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Legalising Assisted Dying: Ethical Dilemmas and the UK Parliamentary Discourse

Updated: Dec 30, 2023

Written by Jasmine Teo for the Medical Law Section.


Source: Sky News

It appears that there has been a persistant need for a legal framework that supports and regulates assisted dying: the UK is currently unable to do this. This article details the negative impacts of this inability on a vulnerable demographic of the UK population, and the urgency of the matter.

The landscape of assisted dying in the United Kingdom is currently governed by Section 2(1) of the Suicide Act 1961 (‘SA 1961’), which renders any intentional assistance or encouragement for suicide a criminal offense. This stringent legal stance has faced repeated attempts at reform, with one of the most notable endeavours being the Assisted Dying (No. 2) Bill (‘The Bill’) in 2015. This legislative proposal drew inspiration from the Oregon Death with Dignity Act, striving to provide an avenue for individuals facing terminal illness or possessing a life expectancy of six months to opt for a peaceful and assisted end to their lives.[1] Despite representing a pioneering effort towards reform, the Bill encountered a resounding defeat of 330 to 118 in the House of Commons, where it sought to empower competent adults with terminal illnesses to request assistance in peacefully ending their lives. Distinguishing between assisted dying and assisted suicide, the former emphasises the autonomy of terminally ill individuals over the manner and timing of their imminent death, while the latter is a broader term encompassing anyone's choice of death over life.[2] For the purposes of this article, the focus will be on assisted dying. Assisted dying remains a contentious and highly debated ethical issue in the UK. The following exploration delves into the ethical considerations, safeguards, and potential risks that come with legalising assisted dying in the country.

 

Ethical Considerations

Central to the ethical debate surrounding assisted dying is the question of whether the authority to make decisions on this matter should predominantly rest within the legislative domain of Parliament or involve judicial intervention. This ethical dilemma was brought into focus notably in the legal case of R (on the application of Nicklinson and another) v Ministry of Justice,[3] where the applicant suffered a stroke, rendering him paralysed from the neck down and unable to speak. A judiciary majority opposed declaring the SA 1961 incompatible with Article 8 of the European Convention of Human Right’s right to respect for private life, per section 4 of the Human Rights Act 1998. Lord Neuberger was of the view that Parliament should change the law itself without the need of a formal declaration proving necessary. However, Lord Neuberger was willing to make a declaration of incompatibility. Whilst the courts should actively seek to engage on whether autonomy demands freedom in assisted dying, or if the sanctity of life must be upheld, it is ultimately a question for legislators.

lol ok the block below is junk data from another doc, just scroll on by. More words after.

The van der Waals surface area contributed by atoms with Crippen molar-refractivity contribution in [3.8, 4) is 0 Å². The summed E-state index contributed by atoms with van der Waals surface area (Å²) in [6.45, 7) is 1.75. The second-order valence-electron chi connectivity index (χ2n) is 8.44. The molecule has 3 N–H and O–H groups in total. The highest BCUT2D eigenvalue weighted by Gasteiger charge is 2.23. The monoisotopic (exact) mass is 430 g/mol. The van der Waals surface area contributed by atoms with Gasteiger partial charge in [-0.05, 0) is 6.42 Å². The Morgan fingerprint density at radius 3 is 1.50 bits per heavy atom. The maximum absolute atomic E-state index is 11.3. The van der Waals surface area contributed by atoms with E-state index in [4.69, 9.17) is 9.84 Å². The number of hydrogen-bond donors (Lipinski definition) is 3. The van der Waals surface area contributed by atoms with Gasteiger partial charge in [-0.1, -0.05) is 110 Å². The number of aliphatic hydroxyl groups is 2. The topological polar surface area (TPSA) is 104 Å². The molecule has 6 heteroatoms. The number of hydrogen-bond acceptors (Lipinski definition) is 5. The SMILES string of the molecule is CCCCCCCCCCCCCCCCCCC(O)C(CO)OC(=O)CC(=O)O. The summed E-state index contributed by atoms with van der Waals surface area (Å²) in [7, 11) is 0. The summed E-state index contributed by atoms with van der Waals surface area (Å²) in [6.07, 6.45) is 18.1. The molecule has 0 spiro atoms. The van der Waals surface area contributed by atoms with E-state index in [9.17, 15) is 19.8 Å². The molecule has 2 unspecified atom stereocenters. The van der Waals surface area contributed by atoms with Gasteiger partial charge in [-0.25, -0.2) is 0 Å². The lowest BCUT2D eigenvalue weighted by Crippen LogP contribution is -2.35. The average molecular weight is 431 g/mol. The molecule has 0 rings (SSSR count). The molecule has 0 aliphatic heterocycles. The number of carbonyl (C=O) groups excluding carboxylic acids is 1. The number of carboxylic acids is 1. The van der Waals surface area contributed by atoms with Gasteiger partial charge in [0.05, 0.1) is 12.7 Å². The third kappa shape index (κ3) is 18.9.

Another ethical consideration revolves around the concept of safeguarding vulnerable individuals. The ‘slippery slope’ argument is often invoked against the legalisation of assisted dying, suggesting that permitting such practices could be a double-edged sword by extending beyond the intended scope, leading to potential abuse or misuse of the law.[4]  This perspective emphasises the challenges associated with controlling the practice once it is legalised, raising concerns about the illegal dispensation of lethal drugs or the falsification of certifications.

 

 

Safeguards and Risks

Critics, including Jackson, fear that once permitted, it would become challenging to limit this practice only to those in severe, unmanageable agony.[5] Despite misconceptions, the ‘slippery slope’ argument is not solely about the moral stance on doctors aiding patients in dying. Rather, it underscores the potential for abuse and the difficulties in controlling the practice once it becomes legalised. There is a fear that legalising assisted dying could create loopholes, making it harder to prevent illegal dispensation of lethal drugs or falsification of certifications, leading to situations that could be challenging to detect and manage. This perspective by Jackson adds a layer of complexity to the debate, emphasising the potential unintended consequences that might arise from assisted dying’s legalisation, even in cases where it might seem justifiable on compassionate grounds for terminally ill individuals.

 

Parliamentary Response and Ongoing Discussions